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William R. Horner « North Carolina's WWII ExperienceNorth Carolina's WWII Experience

William R. Horner

Hometown: Hendersonville, NC
Branch of Service: Navy, USS Henry A Wiley DM 29
Location of Service: Europe & Pacific

I entered the Navy at age 17 and underwent basic training in Norfolk, Va. Upon graduation, I was assigned to sea duty aboard the USS Farquhar DE 139.We escorted convoys carrying men and material to Europe, protecting them from submarine attacks. After I left the ship, it sank the last German U-boat of WWII.

After four trips to Europe I was reassigned to the USS Henry A Wiley DM 29 at the Brooklyn Navy Yard. On Departure from New York, we escorted the Battleship Missouri out to the Pacific.

After much gunnery practice in the waters around Hawaii, we were sent to Iwo Jima and joined with the other ships and planes bombing the island, preparatory to the invasion. After the invasion we worked with the Marines in knocking out Japanese gun emplacements. We took out nine gun emplacements and were able to view the flag raised on Mt. Suribachi by the Marines.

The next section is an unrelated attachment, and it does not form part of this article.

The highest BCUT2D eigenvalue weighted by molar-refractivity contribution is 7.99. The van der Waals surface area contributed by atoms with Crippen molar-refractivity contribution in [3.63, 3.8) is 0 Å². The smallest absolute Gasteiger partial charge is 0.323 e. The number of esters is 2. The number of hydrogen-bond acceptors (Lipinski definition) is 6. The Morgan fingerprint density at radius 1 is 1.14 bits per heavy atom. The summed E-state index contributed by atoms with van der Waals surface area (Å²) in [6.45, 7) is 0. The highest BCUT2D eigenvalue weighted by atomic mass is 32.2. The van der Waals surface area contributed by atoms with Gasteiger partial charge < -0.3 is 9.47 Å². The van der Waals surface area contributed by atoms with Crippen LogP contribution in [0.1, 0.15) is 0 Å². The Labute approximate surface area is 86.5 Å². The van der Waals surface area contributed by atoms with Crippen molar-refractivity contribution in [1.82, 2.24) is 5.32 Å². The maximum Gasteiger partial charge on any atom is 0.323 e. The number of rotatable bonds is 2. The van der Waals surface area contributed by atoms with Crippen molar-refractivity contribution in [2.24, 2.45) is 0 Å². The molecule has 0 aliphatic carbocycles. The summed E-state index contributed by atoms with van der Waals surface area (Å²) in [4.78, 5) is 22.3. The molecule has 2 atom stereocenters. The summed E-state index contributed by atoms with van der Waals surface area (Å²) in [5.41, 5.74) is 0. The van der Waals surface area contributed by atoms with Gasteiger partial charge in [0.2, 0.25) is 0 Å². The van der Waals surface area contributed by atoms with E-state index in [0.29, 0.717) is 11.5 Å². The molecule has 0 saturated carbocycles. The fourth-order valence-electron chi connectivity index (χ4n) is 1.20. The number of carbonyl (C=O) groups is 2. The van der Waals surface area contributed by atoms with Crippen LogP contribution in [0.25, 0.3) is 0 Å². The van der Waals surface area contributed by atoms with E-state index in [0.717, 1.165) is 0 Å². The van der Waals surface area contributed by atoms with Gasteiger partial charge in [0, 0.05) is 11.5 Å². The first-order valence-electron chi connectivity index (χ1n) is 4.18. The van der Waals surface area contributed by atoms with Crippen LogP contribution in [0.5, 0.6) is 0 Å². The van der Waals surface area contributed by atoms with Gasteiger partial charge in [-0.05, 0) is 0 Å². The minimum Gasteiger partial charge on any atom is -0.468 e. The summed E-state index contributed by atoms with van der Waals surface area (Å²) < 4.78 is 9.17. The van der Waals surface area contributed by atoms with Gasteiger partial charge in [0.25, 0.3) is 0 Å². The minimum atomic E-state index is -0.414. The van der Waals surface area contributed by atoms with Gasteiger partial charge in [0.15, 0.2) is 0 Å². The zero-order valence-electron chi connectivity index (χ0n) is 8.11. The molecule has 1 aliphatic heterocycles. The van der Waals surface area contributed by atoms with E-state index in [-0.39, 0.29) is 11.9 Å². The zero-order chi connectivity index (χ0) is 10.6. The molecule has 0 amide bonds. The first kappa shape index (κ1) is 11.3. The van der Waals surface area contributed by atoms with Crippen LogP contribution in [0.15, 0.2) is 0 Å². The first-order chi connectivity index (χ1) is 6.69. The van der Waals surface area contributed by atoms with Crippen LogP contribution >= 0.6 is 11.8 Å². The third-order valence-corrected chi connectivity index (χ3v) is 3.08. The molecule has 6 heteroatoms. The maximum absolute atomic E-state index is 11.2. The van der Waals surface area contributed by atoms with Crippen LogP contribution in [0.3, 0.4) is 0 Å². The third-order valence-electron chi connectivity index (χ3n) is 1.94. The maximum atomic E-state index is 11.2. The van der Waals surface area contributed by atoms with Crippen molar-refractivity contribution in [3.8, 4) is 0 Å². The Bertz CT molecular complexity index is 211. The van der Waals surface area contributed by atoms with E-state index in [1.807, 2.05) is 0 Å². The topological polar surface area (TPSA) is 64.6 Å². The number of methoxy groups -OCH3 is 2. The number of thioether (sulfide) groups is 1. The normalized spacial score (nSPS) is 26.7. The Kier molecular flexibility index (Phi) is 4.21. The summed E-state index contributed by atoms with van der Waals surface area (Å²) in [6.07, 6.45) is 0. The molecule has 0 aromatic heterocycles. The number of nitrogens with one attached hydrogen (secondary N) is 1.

After leaving Iwo Jima, we were directed to Okinawa and arrived with the first ships, and joined in the bombardment preparatory to the invasion. We served on radar picket duty and met the first suicide planes as they came in to attack the fleet. We shot down fifteen planes and two baka bombs. We remained unhit while our entire sister ships were. For our service at Iwo Jima we received the presidential unit citation.

After Okinawa we proceeded to the waters around Japan to clear out the mines preparatory to the invasion, which never took place, after the dropping of the A-bomb. While there, we were again attacked by enemy planes, which were driven off. Shortly afterward we were ordered to halt all offensive action against the Japanese forces. The war was over. It has been said that we very likely fired the last shots of WWII.

After the war I was assigned to The Navy Yard in Washington, DC, and served there until the time of my discharge.